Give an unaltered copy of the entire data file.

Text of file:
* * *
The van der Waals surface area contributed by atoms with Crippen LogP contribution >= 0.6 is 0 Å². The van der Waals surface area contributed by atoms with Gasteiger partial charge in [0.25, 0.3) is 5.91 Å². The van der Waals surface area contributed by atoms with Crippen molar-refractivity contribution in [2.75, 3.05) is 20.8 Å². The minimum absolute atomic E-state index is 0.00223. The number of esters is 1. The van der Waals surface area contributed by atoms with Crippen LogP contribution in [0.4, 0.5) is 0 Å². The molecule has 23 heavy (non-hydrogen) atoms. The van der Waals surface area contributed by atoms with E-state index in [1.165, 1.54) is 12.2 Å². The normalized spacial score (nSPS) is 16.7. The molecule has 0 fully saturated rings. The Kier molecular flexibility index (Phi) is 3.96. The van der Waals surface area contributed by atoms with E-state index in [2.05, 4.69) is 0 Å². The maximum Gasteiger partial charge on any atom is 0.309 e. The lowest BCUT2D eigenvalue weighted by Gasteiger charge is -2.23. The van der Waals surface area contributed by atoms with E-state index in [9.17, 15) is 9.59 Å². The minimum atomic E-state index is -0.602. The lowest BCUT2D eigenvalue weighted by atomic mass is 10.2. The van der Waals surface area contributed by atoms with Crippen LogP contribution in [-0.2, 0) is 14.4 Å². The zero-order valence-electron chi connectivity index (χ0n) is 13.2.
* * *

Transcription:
The van der Waals surface area contributed by atoms with Crippen LogP contribution >= 0.6 is 0 Å². The van der Waals surface area contributed by atoms with Gasteiger partial charge in [0.25, 0.3) is 5.91 Å². The van der Waals surface area contributed by atoms with Crippen molar-refractivity contribution in [2.75, 3.05) is 20.8 Å². The minimum absolute atomic E-state index is 0.00223. The number of esters is 1. The van der Waals surface area contributed by atoms with Crippen LogP contribution in [0.4, 0.5) is 0 Å². The molecule has 23 heavy (non-hydrogen) atoms. The van der Waals surface area contributed by atoms with E-state index in [1.165, 1.54) is 12.2 Å². The normalized spacial score (nSPS) is 16.7. The molecule has 0 fully saturated rings. The Kier molecular flexibility index (Phi) is 3.96. The van der Waals surface area contributed by atoms with E-state index in [2.05, 4.69) is 0 Å². The maximum Gasteiger partial charge on any atom is 0.309 e. The lowest BCUT2D eigenvalue weighted by Gasteiger charge is -2.23. The van der Waals surface area contributed by atoms with E-state index in [9.17, 15) is 9.59 Å². The minimum atomic E-state index is -0.602. The lowest BCUT2D eigenvalue weighted by atomic mass is 10.2. The van der Waals surface area contributed by atoms with Crippen LogP contribution in [-0.2, 0) is 14.4 Å². The zero-order valence-electron chi connectivity index (χ0n) is 13.2.